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23 May 2006
Landmark Appeal Court ruling favours employers
The Court of Appeal has quashed a move to effectively strip employers of any real defence against health and safety prosecutions.
The court has ruled against the Health and Safety Executive (HSE) in its attempt to argue that employers should still be required to take reasonable steps against unforeseeable risks and that negligent actions by employees are irrelevant to the guilt of an employer.
The landmark ruling has immense implications for all employers and health and safety professionals, as well as the entire risk management sector.
It relates to a case in which two workers employed by HTM Limited died in an accident on the A66 near Scotch Corner after some equipment they were using came into contact with an overhead electricity cable.
The Health and Safety Executive is prosecuting HTM Limited, represented by health and safety specialists DWF Solicitors, and appealed on two points of law, relating to whether the ‘foreseeability’ of events and the actions of employees can be used as defences.
Steffan Groch, partner and head of health, safety and environment at DWF, commented: “I believe the COA has come to the right conclusion in its analysis of the law. To view matters otherwise would be to drive a cart and horse through long accepted good practice in health, safety and risk management.
“However it is now clear that the HSE will be looking to take this to the House of Lords.”
Groch went on: “The HSE was arguing that it is irrelevant that my client could not have foreseen what was going to happen; and that the accident was caused by the employees acting outside their remit, ignoring their training and acting contrary to warning signs on the work equipment.”
Groch believes that if this argument had been upheld by the COA, the area of risk management would have been transformed overnight, with the effective removal of any real defence available to employers.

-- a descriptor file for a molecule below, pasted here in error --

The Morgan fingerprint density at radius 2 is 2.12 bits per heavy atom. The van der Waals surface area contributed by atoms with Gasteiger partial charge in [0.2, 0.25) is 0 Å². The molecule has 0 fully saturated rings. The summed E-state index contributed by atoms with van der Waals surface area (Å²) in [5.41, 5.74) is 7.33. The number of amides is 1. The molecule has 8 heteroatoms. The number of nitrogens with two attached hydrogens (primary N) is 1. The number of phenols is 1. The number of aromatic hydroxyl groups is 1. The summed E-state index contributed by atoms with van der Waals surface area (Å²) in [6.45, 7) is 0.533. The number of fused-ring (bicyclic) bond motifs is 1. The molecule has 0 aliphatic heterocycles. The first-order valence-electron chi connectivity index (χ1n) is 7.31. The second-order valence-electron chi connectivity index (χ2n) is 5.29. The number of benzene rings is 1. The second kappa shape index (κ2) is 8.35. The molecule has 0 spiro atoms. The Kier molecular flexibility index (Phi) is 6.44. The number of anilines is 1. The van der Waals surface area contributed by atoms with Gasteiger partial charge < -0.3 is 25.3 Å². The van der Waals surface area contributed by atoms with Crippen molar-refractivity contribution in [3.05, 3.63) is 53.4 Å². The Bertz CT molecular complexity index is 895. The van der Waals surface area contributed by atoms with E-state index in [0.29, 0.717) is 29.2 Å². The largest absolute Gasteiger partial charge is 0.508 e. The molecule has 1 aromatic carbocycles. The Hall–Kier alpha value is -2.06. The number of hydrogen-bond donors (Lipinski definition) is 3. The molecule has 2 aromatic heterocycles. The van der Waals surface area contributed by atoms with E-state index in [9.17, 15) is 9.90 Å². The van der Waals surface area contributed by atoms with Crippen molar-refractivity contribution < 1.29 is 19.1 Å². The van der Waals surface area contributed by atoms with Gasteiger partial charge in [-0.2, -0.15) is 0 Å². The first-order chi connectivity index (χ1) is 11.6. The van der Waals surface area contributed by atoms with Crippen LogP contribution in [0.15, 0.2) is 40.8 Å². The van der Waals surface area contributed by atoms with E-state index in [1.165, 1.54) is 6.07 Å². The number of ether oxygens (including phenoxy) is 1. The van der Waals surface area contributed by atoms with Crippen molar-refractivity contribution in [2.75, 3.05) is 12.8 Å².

Insurance premiums would also be affected as a result of insurance companies taking action to protect themselves against substantial claims.
Groch added: “Another disturbing implication would be that some employers may question the need to invest heavily in health and safety provisions if, in reality, they have no effective defence against criminal prosecution.”
His advice to businesses is to approach healthy and safety issues in the way that HSE inspectors do.
“Employers should carry out risk assessments, and try to look at how accidents could take place. When every foreseeable eventuality has been considered, you should have some evidence that you have thought about the issues, so that if it comes to a prosecution you can use this in your favour,” said Groch.
Notes to editors:
DWF is one of the fastest growing law firms in the UK, with over 350 legal advisers (including 66 partners) and 600 staff based in Manchester and Liverpool. DWF is the largest law firm in the North West based on the number of NW based fee earners as reported in the latest Legal 500 directory.
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We have developed extensive sector-specific expertise in a number of areas and have created specialist groups to enable our clients to benefit from this expertise.
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